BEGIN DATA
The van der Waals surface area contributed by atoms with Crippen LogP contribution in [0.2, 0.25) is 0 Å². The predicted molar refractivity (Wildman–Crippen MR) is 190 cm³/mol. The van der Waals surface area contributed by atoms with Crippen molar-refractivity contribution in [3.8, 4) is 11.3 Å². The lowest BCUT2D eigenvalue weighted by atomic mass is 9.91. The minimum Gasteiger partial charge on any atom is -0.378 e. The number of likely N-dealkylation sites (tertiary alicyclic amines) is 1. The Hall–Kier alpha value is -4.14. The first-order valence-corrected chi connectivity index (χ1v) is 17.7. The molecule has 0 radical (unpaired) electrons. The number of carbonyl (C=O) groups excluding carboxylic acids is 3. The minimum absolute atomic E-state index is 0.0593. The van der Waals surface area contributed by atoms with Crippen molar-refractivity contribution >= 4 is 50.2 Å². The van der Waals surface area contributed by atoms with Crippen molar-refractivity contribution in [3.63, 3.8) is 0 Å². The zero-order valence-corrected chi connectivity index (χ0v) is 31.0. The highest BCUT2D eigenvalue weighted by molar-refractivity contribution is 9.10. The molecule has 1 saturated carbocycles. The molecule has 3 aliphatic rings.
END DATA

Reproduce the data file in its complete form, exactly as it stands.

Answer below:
The van der Waals surface area contributed by atoms with Crippen LogP contribution in [0.2, 0.25) is 0 Å². The predicted molar refractivity (Wildman–Crippen MR) is 190 cm³/mol. The van der Waals surface area contributed by atoms with Crippen molar-refractivity contribution in [3.8, 4) is 11.3 Å². The lowest BCUT2D eigenvalue weighted by atomic mass is 9.91. The minimum Gasteiger partial charge on any atom is -0.378 e. The number of likely N-dealkylation sites (tertiary alicyclic amines) is 1. The Hall–Kier alpha value is -4.14. The first-order valence-corrected chi connectivity index (χ1v) is 17.7. The molecule has 0 radical (unpaired) electrons. The number of carbonyl (C=O) groups excluding carboxylic acids is 3. The minimum absolute atomic E-state index is 0.0593. The van der Waals surface area contributed by atoms with Crippen molar-refractivity contribution >= 4 is 50.2 Å². The van der Waals surface area contributed by atoms with Crippen molar-refractivity contribution in [3.63, 3.8) is 0 Å². The zero-order valence-corrected chi connectivity index (χ0v) is 31.0. The highest BCUT2D eigenvalue weighted by molar-refractivity contribution is 9.10. The molecule has 1 saturated carbocycles. The molecule has 3 aliphatic rings.